The best time of day to enter a bar for a gig pitch depends on the venue. You get better at judging it over time, but generally you’re going to want to go in for a chat¬†with venues on their off-peak hours. Don’t bother them when they are busy, don’t be “that guy/girl”. They don’t have time for you then and you won’t get the chance you need to make what I’m sure is an awesome killer pitch for your awesome killer performance. Now assuming you’re at a venue and it’s off-peak hours, and you have biz cards and a cool website with info and photos, and vids of you playing, and maybe a calendar showing your upcoming shows… then what?¬†The person to talk to is the bartender! (I like the bartender (Ooh, if you’re lookin’ for me)¬†I’m at the bar with her (Uh huh, okay)….sorry Tpain fans (do they still exist?), but moving right along lol).

Ask the bartender if there is a manager in at the moment that you could speak with about live music. Often the person behind the bar is the manager so perfect, otherwise the bartender will go and get that person for you or take your contact deets in their absence. A great tactic for starting your pitch is to ask the manager: “Do you offer live music to your guests?”.¬†First off it sounds more professional. I‚Äôm also making it about them, which changes the playing field mentally. I prefer this then to flat out say ‚ÄúI‚Äôm looking for gigs‚ÄĚ. It frames ‚Äúoffering live music to guests‚ÄĚ as a thing of value. ‚ÄúGuests would enjoy if we offered that‚ÄĚ the manager might think to him or herself. This can have the effect of making a venue feel like they should be offering live music. Also, this opening line is not pushy at all, which makes a good first impression. The venue will either;

  1. not be interested in any way, shape, or form in having live music,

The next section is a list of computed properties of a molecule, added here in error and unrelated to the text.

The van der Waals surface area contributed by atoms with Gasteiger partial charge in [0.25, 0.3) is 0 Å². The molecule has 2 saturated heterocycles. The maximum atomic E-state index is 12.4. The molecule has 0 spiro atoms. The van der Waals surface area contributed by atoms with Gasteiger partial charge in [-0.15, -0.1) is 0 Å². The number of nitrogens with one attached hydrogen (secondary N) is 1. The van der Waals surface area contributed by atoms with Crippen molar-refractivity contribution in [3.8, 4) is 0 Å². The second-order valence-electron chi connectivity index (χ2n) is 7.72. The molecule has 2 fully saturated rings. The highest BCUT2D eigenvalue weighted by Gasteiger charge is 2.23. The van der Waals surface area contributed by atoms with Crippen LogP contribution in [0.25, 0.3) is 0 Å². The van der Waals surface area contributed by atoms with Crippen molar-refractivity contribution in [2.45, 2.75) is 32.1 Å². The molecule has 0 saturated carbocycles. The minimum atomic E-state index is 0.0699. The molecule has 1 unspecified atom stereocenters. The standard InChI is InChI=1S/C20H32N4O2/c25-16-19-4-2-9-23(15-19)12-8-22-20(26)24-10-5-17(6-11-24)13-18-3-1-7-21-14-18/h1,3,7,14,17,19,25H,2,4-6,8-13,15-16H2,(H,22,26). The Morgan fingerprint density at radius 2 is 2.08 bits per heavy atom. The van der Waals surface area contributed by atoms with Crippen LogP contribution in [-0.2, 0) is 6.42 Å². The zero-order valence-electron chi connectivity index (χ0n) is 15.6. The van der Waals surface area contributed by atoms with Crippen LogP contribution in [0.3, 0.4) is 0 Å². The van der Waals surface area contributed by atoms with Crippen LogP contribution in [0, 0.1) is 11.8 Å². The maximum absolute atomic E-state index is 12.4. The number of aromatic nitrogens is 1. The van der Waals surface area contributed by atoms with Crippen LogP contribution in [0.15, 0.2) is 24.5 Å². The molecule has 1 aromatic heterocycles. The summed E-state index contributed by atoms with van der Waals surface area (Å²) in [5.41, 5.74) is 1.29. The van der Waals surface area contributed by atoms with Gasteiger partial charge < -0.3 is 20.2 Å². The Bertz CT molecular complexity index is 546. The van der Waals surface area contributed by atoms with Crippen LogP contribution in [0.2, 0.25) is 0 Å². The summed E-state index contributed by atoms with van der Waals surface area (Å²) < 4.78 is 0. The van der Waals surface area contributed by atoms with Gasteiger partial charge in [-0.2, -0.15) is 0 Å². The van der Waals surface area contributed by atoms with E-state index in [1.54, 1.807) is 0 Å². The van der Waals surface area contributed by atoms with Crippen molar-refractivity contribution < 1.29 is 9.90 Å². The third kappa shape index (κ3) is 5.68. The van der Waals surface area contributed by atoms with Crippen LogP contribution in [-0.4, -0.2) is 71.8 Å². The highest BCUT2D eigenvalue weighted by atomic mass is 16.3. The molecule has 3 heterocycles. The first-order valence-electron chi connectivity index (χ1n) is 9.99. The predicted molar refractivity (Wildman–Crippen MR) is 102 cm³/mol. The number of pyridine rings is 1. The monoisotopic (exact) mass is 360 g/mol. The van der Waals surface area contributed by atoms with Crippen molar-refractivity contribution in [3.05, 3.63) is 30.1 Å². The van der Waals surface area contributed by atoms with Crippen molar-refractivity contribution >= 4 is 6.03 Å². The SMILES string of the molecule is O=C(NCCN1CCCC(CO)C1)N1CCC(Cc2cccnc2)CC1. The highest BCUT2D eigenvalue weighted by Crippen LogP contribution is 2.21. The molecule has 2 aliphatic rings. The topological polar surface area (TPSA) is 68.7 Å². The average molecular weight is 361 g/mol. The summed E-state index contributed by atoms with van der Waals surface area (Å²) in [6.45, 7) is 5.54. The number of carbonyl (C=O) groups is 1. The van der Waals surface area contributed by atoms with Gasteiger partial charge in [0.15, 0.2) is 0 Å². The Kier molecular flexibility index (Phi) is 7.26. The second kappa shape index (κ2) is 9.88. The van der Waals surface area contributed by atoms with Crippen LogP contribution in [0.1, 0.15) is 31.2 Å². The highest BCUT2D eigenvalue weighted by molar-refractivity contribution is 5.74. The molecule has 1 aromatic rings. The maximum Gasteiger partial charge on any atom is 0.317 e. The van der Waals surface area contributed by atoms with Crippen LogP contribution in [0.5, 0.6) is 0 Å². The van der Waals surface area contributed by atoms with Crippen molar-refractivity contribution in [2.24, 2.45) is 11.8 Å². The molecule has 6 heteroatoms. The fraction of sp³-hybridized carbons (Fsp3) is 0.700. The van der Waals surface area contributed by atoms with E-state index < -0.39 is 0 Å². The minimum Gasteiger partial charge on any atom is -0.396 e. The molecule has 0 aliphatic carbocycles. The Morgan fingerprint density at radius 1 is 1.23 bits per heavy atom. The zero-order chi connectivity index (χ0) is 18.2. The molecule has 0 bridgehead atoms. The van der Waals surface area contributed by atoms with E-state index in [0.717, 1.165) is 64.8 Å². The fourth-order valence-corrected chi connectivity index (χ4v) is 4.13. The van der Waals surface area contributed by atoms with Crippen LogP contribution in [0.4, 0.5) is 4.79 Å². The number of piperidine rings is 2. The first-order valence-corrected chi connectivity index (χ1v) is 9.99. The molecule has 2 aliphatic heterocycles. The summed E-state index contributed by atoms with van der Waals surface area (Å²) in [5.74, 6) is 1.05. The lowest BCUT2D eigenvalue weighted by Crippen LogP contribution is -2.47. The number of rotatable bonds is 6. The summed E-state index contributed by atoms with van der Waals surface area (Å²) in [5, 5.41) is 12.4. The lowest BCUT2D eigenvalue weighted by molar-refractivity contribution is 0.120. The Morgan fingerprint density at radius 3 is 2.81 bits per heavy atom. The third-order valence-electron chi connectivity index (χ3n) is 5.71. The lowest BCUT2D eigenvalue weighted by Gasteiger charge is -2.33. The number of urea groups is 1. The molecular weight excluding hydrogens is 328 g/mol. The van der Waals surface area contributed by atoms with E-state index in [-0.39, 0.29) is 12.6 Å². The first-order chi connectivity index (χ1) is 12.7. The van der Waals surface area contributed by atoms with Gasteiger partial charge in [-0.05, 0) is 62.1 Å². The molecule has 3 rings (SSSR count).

2. does offer guests live music,
  3. has been thinking about doing live music.

Unfortunately with option one there’s not much you can do except for maybe leaving a card in case anything changes. Option 2 is what you really want to hear. Your real pitch can begin. Mine usually sounds something like this:

“I’m a performer looking for new venues to¬†perform in. What would I need to do to have a chance to come in and play for you guys?”

It’s simple and to the point. I won’t walk you through every word because I’m sure you can handle chatting with the manager. Keep in mind that you will want to know what to tell them when they ask “what kind of stuff do you do?“. Another thing for your consideration is if you have a following or not. You can always mention your local following which may sway the venues decision in your favour. I never reference this though. I play 5-9 shows a week on average currently. I can’t expect my friends or family to have that level of commitment at this point, mayyyybe in the beginning but not even really for me. Also, being from Toronto, which is massive in size, means I travelled all over to play, sometimes going as far as one or two hours drive away. I don’t have pull in those areas as I’m not local so I’m very upfront if I’m asked about “bringing a crowd with me”. That’s not the service I offer. I bring myself and my music and a great time for guests and staff. Trying to sell more than that may complicate your life beyond what you should, especially in the beginning. That’s my two cents, just know I have your interest at heart and that I’m trying to reduce your learning curve!